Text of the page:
Variable annuities are the most complex of the annuity product categories. With a variable annuity, the return that you receive on an annual basis is generally not guaranteed but rather dependent on the investments you choose within the product. Variable annuities allow you to choose from a variety of mutual funds across several categories of stocks, bonds and money market funds. They usually will also offer a fixed account, where the interest rate may vary subject to a guaranteed minimum rate. Your investment will grow according to the performance of the funds you choose, and it may decline in value. The contract does provide a death benefit for your beneficiary, usually at least equal to the value of your total deposits, regardless of the performance of the funds you choose. Like deferred annuities, you can cash out the value of your annuity after the surrender charge period, remain in the annuity, transfer your balance to another annuity or convert the balance to a monthly income stream. Income and capital gains accumulate tax free until withdrawn from the contract.

Many years ago, when I was a newly minted investment professional, my mother received life insurance proceeds following my stepfather’s death. It wasn’t a large sum in the scheme of things, but it was more money than Mom had seen in one place in her life. Mom asked me to put it in an annuity for her. She was looking for an income annuity, but I talked her out of it. Mom wasn’t that old at the time, and if the money were invested wisely in a combination of stock and bond mutual funds, I expected she would get a better return. While I was correct that there were better returning investment options for my Mom, I was absolutely wrong to not have helped her purchase an annuity. Mom couldn’t take the sight of the value of her investments going up and down. She cashed in the investments I recommended and used the money for something she understood better – improving her house. Had she had an annuity instead, she would have had a small monthly income that she could have really used to supplement her social security check.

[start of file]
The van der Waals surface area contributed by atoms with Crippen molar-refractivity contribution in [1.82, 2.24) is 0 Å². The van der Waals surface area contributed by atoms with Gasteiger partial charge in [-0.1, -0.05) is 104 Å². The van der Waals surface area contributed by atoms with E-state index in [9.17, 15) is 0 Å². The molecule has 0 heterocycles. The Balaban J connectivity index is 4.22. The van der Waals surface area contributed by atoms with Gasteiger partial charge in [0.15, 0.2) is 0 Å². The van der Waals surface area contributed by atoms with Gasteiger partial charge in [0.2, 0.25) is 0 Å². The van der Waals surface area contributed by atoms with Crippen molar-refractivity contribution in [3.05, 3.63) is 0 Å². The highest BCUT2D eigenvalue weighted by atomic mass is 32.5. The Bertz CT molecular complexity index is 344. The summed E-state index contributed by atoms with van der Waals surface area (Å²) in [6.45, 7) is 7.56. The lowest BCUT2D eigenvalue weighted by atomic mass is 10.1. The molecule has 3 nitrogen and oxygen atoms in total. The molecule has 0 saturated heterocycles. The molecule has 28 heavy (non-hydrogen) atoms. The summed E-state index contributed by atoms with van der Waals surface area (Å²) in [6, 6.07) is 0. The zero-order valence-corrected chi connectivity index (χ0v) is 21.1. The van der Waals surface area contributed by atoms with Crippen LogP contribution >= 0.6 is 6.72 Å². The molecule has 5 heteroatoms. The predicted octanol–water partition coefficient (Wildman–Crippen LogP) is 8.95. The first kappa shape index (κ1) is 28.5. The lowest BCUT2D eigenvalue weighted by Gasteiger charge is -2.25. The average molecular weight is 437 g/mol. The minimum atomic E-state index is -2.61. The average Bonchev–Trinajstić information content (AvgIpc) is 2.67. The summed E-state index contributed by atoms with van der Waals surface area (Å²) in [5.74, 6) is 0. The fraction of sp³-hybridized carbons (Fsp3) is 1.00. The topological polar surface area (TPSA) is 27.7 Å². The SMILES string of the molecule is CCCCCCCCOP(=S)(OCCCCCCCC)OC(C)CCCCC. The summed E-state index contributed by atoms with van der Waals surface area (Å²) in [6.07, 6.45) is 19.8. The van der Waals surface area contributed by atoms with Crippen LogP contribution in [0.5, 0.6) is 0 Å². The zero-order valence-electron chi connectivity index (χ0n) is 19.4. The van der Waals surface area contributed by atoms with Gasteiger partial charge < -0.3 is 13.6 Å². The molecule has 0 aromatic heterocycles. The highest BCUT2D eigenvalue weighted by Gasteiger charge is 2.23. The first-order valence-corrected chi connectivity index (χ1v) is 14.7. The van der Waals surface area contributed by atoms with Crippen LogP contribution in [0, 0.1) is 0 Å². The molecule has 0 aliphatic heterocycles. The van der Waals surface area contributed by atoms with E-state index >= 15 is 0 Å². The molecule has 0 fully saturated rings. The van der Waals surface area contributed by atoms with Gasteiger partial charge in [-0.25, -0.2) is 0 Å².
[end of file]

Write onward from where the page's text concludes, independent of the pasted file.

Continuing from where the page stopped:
When choosing an investment, the return is rarely the most important part of the decision. The minimum that has to be considered is for what will the money be used. Most people need some assurance of a monthly income after they stop earning a paycheck, and the only way to guarantee that is with an annuity. Even if you don’t need a monthly income stream now, saving in a vehicle that can be converted to one in the future is worthwhile for at least a portion of your investments. You may see such an opportunity coming to your own retirement plan in the near future. The retirement, insurance and investment industries are developing products that work within a retirement plan framework. If one becomes available to you, take a close look.